Welcome to The CITE -- a blog on Course materials, Innovation, and Technology in Education, created by Mark Nelson and now part of the Publications Department of the National Association of College Stores. CITE is a pun with multiple meanings - referring to cite as in citation, something people reference; site as in location, website, or place people go to; and sight as in foresight or looking ahead to what is coming. Comments, discussion, feedback and ideas are welcome.

Friday, March 11, 2016

Policies Needed to Curb Digital Distractions

Plenty of studies have shown that digital devices cause distraction in the classroom. However, other reports indicate that while students understand their devices are distracting, they don’t want them banned.

That led Joshua Kim, director of digital learning initiatives at the Dartmouth Center for the Advancement of Learning at Dartmouth College, to propose three principles of digital usage in his blog for Inside Higher Education. His proposals are aimed at finding ways to effectively use the technology distraction.

To start, Kim suggested that instructors determine and enforce classroom technology policies.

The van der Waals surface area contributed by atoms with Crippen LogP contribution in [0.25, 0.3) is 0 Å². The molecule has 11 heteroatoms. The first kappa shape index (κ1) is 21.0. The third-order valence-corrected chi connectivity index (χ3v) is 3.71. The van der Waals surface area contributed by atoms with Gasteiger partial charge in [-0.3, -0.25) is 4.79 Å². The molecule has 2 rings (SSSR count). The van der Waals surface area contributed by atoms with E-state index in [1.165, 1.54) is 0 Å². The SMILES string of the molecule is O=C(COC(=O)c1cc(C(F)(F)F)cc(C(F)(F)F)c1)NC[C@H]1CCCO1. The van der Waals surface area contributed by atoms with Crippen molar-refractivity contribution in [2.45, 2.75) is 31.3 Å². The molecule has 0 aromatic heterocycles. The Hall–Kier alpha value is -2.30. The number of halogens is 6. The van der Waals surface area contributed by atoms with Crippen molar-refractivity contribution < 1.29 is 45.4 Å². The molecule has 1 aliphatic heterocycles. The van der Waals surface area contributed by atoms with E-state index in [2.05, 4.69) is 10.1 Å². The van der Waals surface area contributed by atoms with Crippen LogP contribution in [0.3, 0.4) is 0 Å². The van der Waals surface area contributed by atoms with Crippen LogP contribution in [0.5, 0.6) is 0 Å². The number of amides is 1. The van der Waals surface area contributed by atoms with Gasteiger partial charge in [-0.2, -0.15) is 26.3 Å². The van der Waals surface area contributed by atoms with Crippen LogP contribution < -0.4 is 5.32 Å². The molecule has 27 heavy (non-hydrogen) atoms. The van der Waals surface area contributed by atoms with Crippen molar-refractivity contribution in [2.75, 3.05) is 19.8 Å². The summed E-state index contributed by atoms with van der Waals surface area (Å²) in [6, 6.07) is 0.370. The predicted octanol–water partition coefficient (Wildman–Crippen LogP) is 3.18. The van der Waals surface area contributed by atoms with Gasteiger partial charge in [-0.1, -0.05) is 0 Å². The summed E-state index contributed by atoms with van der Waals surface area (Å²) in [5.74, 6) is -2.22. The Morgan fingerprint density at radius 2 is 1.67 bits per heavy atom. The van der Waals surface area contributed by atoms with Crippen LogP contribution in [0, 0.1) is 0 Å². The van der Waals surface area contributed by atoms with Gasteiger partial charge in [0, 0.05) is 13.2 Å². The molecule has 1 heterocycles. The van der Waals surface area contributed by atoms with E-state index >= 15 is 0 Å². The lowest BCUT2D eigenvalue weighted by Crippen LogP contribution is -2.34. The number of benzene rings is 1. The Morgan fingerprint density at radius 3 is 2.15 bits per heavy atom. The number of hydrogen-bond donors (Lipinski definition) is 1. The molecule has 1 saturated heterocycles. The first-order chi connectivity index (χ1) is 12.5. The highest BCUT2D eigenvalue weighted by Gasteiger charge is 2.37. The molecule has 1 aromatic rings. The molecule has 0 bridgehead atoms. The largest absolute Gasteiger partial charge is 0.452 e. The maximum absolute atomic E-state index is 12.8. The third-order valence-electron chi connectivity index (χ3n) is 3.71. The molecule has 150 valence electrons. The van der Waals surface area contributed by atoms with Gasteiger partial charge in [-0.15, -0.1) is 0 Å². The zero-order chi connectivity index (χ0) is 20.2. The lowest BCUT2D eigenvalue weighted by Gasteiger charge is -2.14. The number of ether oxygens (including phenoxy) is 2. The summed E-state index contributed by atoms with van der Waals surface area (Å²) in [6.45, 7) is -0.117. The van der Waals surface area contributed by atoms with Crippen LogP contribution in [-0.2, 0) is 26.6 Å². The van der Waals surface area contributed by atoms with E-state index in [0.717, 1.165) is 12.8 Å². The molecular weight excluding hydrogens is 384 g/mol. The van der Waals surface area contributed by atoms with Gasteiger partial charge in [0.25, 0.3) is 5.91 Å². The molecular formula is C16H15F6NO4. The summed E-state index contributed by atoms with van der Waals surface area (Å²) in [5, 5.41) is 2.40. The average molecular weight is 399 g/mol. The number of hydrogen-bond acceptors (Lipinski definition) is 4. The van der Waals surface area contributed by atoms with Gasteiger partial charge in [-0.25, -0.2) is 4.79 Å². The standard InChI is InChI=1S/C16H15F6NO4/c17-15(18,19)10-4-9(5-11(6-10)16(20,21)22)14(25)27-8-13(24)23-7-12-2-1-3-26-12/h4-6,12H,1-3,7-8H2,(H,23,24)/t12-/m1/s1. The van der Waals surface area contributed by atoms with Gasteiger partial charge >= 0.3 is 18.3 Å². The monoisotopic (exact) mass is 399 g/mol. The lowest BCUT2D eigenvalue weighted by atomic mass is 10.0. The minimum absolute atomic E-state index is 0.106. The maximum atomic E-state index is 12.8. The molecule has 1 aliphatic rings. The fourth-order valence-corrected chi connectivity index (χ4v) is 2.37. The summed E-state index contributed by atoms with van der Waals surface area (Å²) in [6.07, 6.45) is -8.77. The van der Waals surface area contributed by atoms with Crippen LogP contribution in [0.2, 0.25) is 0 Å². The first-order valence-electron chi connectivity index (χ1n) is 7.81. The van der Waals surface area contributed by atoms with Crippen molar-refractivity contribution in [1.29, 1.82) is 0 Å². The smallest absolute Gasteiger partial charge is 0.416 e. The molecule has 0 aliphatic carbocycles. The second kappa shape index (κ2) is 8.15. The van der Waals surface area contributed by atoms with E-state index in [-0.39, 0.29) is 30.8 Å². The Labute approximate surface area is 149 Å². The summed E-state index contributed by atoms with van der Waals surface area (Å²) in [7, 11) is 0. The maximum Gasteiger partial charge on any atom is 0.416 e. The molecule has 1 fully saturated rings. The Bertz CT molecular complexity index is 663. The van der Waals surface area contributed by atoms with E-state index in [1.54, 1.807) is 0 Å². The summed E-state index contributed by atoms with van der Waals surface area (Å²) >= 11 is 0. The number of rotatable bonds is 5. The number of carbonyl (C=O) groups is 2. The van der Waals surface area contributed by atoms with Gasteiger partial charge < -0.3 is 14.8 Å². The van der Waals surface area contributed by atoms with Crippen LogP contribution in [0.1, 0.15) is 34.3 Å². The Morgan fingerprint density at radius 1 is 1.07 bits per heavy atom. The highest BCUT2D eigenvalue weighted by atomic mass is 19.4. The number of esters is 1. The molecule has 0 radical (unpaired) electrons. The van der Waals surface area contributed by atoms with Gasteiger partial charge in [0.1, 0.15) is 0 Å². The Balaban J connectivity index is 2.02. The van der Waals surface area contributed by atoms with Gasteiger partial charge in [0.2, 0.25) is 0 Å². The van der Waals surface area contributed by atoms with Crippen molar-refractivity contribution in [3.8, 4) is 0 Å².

“The authority of the educator in the classroom must be understood and agreed upon by all parties,” he wrote. “This does not mean that the educator can abuse that authority, as that will be the quickest way to break trust with the learners. Being able to direct the students about when technology is used—even if the answer is that technology is never used—is necessary and appropriate.”

Use of student devices must also be intentional. Technology allows students to create things in real-time and is much closer to the way students will use technology in the workforce.

“Use class time to have students or groups do research, create quick presentations, and lead classroom discussions,” Kim wrote. “An amazing amount of actual work can be accomplished during class time—especially if the professor can walk around and coach.”

Finally, class time should be devoted to discussion to help students understand why the policies are in place and to think about the way they use their devices in their lives.

“Your students will be much more likely to accept (if not embrace) you classroom technology choice if you talk about the reasons behind those choices,” he wrote.

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